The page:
It is true that when a major policy decision like demonetisation is taken, people do face problems for sometime, but this could have been avoided through meticulous planning. When R 500 and R 100 notes were being demonetised, the authorities should have anticipated the problems that the common people would face on a gigantic scale and should have planned accordingly. The Centre must now immediately start plans to alleviate the problems being faced by common people at all ATMs and banks. Common people, housewives, daily wage labourers, small traders have been leaving their homes and shops for the last three days and queuing outside banks and ATMs for hours, but at many places, cash is soon exhausted. These problems did not crop up all of a sudden. The banks knew such problems would arise, but no solutions were planned in advance. Because of lack of cash, trade in small and big markets, footfalls at cinemahalls and shopping malls have almost come to a standstill. Urgent steps are needed to ensure that there is adequate cash flow to the common people.

Catch hoarders of black money, but spare common people their woes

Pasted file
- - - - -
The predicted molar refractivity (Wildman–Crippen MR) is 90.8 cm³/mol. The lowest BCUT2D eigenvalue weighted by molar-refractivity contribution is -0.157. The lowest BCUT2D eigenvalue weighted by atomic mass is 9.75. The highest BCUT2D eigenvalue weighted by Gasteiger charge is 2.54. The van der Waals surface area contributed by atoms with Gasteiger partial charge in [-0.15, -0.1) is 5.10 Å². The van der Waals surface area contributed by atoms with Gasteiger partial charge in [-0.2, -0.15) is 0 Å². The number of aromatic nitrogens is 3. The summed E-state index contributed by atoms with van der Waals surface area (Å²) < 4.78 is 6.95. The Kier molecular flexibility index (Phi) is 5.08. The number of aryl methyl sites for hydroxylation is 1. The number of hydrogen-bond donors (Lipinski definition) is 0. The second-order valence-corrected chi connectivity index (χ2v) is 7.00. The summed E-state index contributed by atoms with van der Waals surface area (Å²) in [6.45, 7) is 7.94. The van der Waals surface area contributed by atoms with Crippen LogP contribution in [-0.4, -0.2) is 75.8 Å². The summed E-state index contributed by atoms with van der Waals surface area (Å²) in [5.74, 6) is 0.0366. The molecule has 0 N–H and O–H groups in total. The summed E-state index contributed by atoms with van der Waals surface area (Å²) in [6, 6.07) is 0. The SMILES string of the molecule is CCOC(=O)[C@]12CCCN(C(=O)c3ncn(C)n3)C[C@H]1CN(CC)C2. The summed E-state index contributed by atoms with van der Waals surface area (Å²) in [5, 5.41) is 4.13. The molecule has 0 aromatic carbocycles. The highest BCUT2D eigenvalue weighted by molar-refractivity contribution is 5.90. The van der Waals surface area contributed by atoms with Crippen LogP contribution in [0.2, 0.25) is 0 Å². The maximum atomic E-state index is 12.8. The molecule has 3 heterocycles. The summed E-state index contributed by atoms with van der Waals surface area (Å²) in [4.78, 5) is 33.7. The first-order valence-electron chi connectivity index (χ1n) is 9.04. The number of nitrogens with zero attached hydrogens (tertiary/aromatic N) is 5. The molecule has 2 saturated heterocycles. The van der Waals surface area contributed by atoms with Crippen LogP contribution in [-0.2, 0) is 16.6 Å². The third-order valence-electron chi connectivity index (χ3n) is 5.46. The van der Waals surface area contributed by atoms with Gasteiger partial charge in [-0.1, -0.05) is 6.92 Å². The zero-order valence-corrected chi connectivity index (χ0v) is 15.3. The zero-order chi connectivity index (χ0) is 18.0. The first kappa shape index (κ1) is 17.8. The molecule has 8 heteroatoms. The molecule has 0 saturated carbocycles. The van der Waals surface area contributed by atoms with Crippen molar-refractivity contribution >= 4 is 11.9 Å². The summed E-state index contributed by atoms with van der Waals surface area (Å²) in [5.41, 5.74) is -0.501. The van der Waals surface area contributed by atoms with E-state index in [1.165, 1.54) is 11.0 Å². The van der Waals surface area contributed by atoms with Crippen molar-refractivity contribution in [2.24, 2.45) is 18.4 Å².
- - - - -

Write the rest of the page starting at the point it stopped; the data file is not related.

The multiple raids by Income Tax department in the Metros and other cities against traders and jewellers on Thursday trying to help black money hoarders is a welcome step. Similar steps by Railways and Air India not to refund high-value tickets purchased with old Rs 500, Rs 1000 currency notes are also praiseworthy, but if one looks at long queues of common people outside banks across India on Thursday, several questions do arise. Why were not more counters opened in banks to swiftly deal with the large number of customers who had come to exchange old notes? Why was not sufficient cash kept at banks to deal with the huge rush? Why were separate counters not opened for women and senior citizens? Finance Minister Arun Jaitley may well say that there is a 50-day window for exchanging old notes, but for people hailing from lower and middle classes, a 50-day wait is too long. These are ordinary people who need money for their day-to-day essential requirements. And the result was chaos.This could have been avoided. Moreover, it is still not clear why the government has printed Rs 2000 notes and has also announced it would print new Rs 1000 notes. This flies in the face of earlier assertions that most of the black money has been hoarded in high-denomination currencies. For the record, in the US, the highest denomination is a 100-dollar note, and in the UK, it is a 50-pound note. Then what was the logic behind printing fresh Rs 1000 and Rs 2000 notes, if the aim was to root out black money?